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© Storm Genevieve Black 2015. All Rights Reserved

First published in Townsville Soul Newsletter December 2015

If you have been following my articles, you will undoubtedly by now, have noticed the phrase “(pronounced: ...)” which appears throughout the articles I write. I do this because it has often been commented on by the folk I have taught, that when learning the craft “it is like having to learn another language as you go.” This is because when learning Traditional Witchcraft, and indeed Wicca, the roots of the belief you are learning about are Anglo-Saxon and Celtic (pronouced: Keltik) and there, conveniently we have our first example. When the word Celtic is pronounced with a soft sounding C “Seltik” it is the name of a Scottish football / soccer team. When we refer to the ancient people of  the Celtic lands, we use their native tongue, and so a hard sounding C “Keltik”. The Celt's (pronounced: Kelt's) had no soft sounding C in their alphabet. Also it is worth noting here that the letter K does not appear in the language of the Britons until some time in the 12th Century. Therefore those who practice Magick with a K have learned a later version of the craft, which as a result, is not so traditional but more synonymous with the ceremonial magic of the Golden Dawn. The hard sounding C of the Celtic language also gives us words such as Wicca (pronounced: Wicker) and Coven (pronounced: Kovern). The K is not the only addition to the alphabet however, the letters W and Y have also been added later. In fact, in a copy if the Gaelic (Irish) alphabet printed in 1711 the letters J, Q, V, X and Z are also missing. So how do you manage to communicate with only 18 characters left in your alphabet? Well the simple answer is, with the use of word construction. As with the ß character, translating to a double S in English from German, you will notice the “DD” that appears in many Welsh words and names which when spoken sounds like the “th” in think, Blodeuwedd (pronounced; Blood-i-weth) for example. This is however something we do in our own language too, with the combined use of the letters ph which when spoken sound like the letter F.

The letter Y is easily replaced when the letters I or E or a combination of both are used in its place, and the letter W can be heard when the letters M and H are seen together as in Samhain (pronounced: Sow-ain). Then of course there are the silent letters. As with our own use of the letter “G” in gnome, gnat, and many other words beginning “gn” they are not always silent, the G has its own sound, but in certain words, for example in our upcoming Sabbat Lughnasadh (pronounced: Lu-na-sa) and in the word Sidhe (pronounced: She) the “gh” and the “dh” are both silent. In fact in most cases when the letter H follows a D or a G it renders the preceding letter silent. The letter H then is a defining character in the Celtic language. It has its own use, but also has the ability to silence, or change the sound of the letters it follows.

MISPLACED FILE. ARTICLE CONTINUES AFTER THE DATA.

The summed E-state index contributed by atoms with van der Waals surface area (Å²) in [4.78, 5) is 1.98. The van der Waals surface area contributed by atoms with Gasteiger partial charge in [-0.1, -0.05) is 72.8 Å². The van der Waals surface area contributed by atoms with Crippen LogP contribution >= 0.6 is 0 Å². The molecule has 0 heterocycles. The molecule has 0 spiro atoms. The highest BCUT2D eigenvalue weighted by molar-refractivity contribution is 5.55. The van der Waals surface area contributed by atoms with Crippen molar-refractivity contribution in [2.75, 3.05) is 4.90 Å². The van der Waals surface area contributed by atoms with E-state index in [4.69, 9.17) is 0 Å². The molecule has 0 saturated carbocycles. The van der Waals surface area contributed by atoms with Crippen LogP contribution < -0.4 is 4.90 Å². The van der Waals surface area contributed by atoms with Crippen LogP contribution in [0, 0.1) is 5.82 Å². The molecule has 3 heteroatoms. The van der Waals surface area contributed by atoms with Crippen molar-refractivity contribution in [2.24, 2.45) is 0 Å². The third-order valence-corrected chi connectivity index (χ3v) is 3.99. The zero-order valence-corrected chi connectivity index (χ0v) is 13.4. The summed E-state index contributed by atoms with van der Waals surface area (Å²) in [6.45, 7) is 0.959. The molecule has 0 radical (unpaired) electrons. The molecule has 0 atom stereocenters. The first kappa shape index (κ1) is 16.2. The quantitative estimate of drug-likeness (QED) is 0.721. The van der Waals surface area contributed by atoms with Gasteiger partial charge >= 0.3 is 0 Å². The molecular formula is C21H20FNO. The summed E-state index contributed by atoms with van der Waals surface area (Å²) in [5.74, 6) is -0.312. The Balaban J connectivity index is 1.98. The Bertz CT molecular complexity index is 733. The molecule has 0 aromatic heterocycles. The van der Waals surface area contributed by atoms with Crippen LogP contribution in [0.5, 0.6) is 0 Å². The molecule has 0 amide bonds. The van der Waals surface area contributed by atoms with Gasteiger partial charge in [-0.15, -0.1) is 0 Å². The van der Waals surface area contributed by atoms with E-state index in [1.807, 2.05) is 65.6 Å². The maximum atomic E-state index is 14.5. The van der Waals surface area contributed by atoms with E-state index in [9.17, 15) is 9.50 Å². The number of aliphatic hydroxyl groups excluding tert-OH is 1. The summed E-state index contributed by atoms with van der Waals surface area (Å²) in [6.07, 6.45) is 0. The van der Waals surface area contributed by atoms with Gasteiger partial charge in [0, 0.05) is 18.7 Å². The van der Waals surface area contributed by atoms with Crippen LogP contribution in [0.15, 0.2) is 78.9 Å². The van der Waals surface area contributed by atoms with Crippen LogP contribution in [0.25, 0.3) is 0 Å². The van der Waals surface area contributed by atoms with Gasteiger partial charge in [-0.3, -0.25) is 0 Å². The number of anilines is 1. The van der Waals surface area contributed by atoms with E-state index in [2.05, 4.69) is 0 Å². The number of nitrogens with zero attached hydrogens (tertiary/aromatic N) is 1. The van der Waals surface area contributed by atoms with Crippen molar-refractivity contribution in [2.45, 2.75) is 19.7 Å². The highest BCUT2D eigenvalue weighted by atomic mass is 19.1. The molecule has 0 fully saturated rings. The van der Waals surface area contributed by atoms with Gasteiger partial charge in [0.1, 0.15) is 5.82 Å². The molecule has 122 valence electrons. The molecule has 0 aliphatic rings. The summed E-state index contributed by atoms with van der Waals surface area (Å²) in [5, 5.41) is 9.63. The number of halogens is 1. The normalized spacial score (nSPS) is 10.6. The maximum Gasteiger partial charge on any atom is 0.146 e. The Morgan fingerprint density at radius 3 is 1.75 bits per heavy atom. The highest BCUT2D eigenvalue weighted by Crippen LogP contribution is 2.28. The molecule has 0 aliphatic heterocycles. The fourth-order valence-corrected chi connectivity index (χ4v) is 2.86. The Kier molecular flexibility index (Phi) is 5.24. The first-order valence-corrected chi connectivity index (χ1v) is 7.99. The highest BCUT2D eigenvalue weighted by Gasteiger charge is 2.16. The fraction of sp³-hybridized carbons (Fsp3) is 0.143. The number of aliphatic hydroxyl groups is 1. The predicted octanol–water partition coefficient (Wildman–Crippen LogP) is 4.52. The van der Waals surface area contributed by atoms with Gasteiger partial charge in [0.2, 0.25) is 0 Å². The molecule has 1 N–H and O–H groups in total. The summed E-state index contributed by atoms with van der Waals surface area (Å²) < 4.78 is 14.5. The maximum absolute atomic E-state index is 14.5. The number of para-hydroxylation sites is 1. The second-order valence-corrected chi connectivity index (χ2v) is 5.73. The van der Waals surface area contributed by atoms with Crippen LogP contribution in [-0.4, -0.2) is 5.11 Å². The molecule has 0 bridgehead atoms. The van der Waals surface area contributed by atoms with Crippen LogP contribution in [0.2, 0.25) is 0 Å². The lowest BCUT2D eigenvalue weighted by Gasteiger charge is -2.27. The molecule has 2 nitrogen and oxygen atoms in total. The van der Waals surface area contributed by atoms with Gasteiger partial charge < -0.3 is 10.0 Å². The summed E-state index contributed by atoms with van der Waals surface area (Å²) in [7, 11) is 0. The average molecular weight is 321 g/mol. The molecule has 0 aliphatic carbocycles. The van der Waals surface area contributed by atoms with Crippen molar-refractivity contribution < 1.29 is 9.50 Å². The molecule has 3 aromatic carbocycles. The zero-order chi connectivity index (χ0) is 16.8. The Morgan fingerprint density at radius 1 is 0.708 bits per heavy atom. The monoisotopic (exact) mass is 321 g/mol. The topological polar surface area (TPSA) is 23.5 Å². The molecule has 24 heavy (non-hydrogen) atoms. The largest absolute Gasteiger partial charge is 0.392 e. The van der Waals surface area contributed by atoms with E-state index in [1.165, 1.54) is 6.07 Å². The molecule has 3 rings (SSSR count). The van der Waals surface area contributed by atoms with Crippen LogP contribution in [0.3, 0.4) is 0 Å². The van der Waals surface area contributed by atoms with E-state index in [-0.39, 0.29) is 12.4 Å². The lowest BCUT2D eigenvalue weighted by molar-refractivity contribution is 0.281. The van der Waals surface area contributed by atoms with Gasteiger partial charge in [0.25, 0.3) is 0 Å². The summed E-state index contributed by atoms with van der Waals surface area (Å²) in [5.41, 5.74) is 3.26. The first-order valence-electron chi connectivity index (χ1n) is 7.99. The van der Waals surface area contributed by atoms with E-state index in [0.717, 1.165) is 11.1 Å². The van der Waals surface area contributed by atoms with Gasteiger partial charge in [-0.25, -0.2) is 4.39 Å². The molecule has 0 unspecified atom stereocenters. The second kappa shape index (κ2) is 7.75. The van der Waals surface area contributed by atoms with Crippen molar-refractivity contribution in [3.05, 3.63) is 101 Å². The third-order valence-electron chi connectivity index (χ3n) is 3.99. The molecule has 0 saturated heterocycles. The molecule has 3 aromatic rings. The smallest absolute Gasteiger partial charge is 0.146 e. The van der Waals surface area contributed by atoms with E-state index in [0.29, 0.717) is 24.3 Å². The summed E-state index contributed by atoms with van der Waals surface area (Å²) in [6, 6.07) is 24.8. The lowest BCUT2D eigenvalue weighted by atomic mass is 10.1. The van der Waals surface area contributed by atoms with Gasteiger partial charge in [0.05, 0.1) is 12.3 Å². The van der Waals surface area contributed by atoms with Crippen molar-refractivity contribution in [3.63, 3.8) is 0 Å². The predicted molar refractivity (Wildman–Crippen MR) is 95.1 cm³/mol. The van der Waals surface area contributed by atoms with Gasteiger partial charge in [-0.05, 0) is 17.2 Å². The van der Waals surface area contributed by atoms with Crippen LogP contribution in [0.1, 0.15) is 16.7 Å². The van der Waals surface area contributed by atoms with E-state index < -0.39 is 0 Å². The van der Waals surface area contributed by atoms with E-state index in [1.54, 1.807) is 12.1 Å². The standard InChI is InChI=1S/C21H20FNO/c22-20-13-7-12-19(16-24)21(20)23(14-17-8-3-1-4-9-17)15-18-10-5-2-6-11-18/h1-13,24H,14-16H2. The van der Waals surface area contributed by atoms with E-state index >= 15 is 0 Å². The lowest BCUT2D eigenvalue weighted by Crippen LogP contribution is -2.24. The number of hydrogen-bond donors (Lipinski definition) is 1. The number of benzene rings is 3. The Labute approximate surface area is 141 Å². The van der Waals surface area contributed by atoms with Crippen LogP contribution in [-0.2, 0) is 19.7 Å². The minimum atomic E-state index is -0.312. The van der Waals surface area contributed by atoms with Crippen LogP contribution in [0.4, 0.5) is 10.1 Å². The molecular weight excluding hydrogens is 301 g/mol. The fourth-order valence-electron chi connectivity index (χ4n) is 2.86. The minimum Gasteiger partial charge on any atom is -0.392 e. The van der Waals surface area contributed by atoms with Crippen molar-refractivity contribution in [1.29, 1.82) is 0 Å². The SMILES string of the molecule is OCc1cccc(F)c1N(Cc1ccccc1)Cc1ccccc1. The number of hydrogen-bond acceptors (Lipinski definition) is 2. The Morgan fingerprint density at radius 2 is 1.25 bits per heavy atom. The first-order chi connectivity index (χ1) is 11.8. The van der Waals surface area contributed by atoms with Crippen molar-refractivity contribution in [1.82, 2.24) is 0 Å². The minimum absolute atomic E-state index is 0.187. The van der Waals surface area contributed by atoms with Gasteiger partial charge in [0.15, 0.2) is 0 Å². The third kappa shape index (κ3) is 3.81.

Why then do we have a Book of Shadows, and not a Booc of Shadamhs? Quite simply, because very little was recorded in written form by the Anglo-Saxons or Celts. The book of Shadows is a modern aid, It is personal to each and every witch, and contains a shadow of everything they have done in their magical life. It does contain spells, but it is not a Grimoire (from the French “grammaire” and literally meaning a book of magic spells, and invocations). A Book of Shadows is a diary of its writers own personal path. A record of anything and everything they felt was important enough to go into it. In the past it was traditional for the Witches book to be buried or cremated with its owner upon their death, not only so that there was no mortal record of their workings, but also so that they would have their record with them for wherever they ended up. Now we keep these diaries because there is so much to remember, it is always useful to be able to look things up and refresh your memory rather than having to remember everything by tales, poems or song lyrics. Especially now that the skills of reading and writing are far more common practice than they once were. The written alphabet we use today however was generously given to us by the Romans when they came over to Britain and began recording things in their own language, using their own alphabet. Before that there were very few books to be found, as there was little point writing everything down when nobody could read it.